AIG Surpasses Forecasts, Driven by Strong Insurance Business
American International Group
Adjusted net income rose 30% to $4.39 billion, or $1.68 a share. A consensus estimate compiled by Thomson Financial put earnings for the quarter at $1.54 a share
Net income for New York-based AIG rose to $4.13 billion, or $1.58 a share, from about $3.2 billion, or $1.22, a year earlier.
Revenue was $30.65 billion, up 12 percent from $27.28 billion.
AIG's president and chief executive, Martin J. Sullivan, said in a statement accompanying the results that "AIG had a very good quarter," with strong performance in general insurance businesses worldwide and foreign life insurance. "Asset management results increased compared to the first quarter of 2006," he added.
Sullivan said the company continued to seek growth opportunities overseas, saying, "We believe these businesses complement our existing operations ... and offer future growth potential."
Operating income from general insurance operations rose to $3.1 billion in the first quarter from $2.33 billion a year earlier, with both underwriting profit and net investment income rising.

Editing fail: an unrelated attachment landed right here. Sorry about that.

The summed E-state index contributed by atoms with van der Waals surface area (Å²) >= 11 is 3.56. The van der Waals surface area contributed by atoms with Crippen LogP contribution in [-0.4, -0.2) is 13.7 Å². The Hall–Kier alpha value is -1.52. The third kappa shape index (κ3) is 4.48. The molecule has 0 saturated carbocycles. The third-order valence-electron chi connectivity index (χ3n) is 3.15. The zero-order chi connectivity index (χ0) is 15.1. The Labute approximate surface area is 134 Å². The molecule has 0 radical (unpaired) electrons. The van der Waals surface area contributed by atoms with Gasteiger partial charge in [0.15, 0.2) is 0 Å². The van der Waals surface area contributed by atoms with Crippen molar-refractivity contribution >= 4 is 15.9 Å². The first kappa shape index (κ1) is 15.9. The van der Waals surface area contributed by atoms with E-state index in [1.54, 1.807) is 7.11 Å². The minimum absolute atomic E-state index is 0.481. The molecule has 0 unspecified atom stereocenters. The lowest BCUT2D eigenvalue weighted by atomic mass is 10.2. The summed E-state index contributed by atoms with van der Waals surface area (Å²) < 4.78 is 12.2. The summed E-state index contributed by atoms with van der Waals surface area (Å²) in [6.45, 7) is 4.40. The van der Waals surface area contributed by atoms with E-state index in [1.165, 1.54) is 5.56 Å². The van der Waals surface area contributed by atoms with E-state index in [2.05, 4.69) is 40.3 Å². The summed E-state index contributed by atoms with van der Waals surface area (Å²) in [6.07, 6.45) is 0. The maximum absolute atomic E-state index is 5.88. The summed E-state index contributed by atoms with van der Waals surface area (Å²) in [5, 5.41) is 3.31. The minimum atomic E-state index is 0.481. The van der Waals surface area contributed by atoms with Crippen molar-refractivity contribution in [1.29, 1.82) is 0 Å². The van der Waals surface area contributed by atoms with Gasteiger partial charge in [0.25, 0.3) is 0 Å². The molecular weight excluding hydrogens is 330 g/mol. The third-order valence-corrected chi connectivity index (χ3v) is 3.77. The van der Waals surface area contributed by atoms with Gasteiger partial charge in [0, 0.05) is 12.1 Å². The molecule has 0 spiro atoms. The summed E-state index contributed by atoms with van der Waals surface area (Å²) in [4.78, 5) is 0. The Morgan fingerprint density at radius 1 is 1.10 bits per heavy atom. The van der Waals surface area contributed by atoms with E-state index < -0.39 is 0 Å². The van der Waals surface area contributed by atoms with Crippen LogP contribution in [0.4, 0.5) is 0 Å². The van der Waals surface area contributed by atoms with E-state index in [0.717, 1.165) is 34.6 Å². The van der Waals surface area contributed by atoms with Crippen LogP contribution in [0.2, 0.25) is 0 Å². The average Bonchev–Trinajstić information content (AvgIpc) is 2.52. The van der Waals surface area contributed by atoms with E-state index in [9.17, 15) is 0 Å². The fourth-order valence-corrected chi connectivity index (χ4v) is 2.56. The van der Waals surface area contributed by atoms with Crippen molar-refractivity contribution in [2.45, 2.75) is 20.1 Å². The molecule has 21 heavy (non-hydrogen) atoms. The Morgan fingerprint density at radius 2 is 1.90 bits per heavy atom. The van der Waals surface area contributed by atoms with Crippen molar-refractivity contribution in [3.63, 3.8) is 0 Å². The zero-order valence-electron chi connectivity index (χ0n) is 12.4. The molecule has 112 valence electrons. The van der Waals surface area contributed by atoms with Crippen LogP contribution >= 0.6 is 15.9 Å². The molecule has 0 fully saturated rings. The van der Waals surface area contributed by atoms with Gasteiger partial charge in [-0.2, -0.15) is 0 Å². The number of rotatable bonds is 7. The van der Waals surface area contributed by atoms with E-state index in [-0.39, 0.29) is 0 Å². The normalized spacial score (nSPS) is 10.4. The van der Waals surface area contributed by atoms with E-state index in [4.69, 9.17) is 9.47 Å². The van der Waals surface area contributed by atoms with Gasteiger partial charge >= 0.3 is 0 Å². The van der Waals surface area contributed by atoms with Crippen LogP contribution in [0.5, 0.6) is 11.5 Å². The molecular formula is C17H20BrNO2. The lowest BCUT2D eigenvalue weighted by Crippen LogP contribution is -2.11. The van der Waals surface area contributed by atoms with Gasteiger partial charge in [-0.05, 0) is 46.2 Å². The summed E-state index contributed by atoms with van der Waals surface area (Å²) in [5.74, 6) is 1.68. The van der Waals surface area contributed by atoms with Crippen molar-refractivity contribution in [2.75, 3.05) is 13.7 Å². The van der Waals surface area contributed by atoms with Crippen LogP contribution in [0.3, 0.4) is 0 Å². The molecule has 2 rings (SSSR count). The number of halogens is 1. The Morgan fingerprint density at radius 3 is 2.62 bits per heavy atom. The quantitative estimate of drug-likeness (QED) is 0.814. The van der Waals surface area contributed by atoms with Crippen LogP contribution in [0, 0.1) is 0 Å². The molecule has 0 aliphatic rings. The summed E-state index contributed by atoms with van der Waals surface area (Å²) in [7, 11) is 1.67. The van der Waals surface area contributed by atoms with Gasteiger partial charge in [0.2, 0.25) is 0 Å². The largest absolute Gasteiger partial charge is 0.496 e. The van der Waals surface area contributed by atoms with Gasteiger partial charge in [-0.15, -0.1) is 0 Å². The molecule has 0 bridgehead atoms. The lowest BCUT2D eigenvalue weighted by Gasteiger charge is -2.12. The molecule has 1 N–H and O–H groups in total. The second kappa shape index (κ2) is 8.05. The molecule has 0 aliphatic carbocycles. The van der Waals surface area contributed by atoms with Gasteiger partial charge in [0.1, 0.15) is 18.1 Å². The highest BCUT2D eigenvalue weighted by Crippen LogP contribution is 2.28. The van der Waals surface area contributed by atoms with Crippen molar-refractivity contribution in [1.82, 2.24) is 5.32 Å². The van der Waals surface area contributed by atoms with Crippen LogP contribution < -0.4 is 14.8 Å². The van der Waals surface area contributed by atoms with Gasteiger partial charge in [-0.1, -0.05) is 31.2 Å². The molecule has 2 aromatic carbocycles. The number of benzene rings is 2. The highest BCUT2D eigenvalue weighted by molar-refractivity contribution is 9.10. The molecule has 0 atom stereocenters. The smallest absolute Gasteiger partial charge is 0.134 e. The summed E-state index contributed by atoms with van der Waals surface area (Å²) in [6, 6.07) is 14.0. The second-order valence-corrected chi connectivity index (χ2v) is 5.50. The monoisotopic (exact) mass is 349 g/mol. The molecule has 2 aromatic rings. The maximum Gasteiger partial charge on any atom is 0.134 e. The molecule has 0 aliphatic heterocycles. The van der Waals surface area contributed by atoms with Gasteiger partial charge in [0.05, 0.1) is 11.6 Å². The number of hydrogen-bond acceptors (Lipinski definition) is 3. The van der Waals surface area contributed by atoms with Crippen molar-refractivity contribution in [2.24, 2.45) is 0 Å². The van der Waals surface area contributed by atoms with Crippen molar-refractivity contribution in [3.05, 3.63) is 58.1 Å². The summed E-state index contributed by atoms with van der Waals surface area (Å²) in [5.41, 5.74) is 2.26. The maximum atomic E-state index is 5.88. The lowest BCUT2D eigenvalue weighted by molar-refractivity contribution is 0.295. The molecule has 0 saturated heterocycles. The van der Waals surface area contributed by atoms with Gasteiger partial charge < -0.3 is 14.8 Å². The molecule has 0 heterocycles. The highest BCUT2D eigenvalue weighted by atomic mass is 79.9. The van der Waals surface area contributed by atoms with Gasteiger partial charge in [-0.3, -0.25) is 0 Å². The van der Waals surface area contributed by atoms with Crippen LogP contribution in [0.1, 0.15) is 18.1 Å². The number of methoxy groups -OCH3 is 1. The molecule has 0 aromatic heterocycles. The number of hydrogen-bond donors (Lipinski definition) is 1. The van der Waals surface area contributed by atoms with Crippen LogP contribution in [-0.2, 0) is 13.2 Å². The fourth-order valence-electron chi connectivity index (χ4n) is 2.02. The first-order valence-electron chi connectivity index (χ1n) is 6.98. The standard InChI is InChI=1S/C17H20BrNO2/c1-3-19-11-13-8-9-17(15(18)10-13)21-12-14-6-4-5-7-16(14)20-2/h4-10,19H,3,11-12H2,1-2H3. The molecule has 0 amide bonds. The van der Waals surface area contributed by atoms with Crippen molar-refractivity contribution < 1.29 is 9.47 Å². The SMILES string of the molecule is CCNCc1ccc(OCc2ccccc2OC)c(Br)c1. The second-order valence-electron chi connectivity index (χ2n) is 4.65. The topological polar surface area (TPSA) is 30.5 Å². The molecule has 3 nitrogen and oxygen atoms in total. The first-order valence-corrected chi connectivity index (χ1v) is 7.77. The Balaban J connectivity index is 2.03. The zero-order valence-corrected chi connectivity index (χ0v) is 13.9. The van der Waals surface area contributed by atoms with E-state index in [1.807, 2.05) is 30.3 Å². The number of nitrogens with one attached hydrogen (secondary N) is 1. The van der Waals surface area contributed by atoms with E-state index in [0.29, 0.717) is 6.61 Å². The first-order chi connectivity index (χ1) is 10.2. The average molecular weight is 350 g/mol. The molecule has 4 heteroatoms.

But operating income was down to $2.3 billion in the first quarter from $2.6 billion a year earlier in life insurance and retirement services, mainly because of a decline in deposits and increased surrender activity in domestic retirement services, AIG said.
Financial services operations turned a profit of $292 million, while operating income in asset management operations nearly doubled to $994 million.
Sullivan was selected by AIG's board in March 2005 to replace longtime Chief Executive Officer Maurice "Hank" Greenberg amid investigations into the company's record-keeping.
AIG in February 2006 agreed to pay $1.64 billion to resolve allegations that it used deceptive accounting practices to mislead investors and regulatory agencies.
AIG is a multi-line carrier that provides life insurance, property casualty, asset management and services such as aircraft leasing.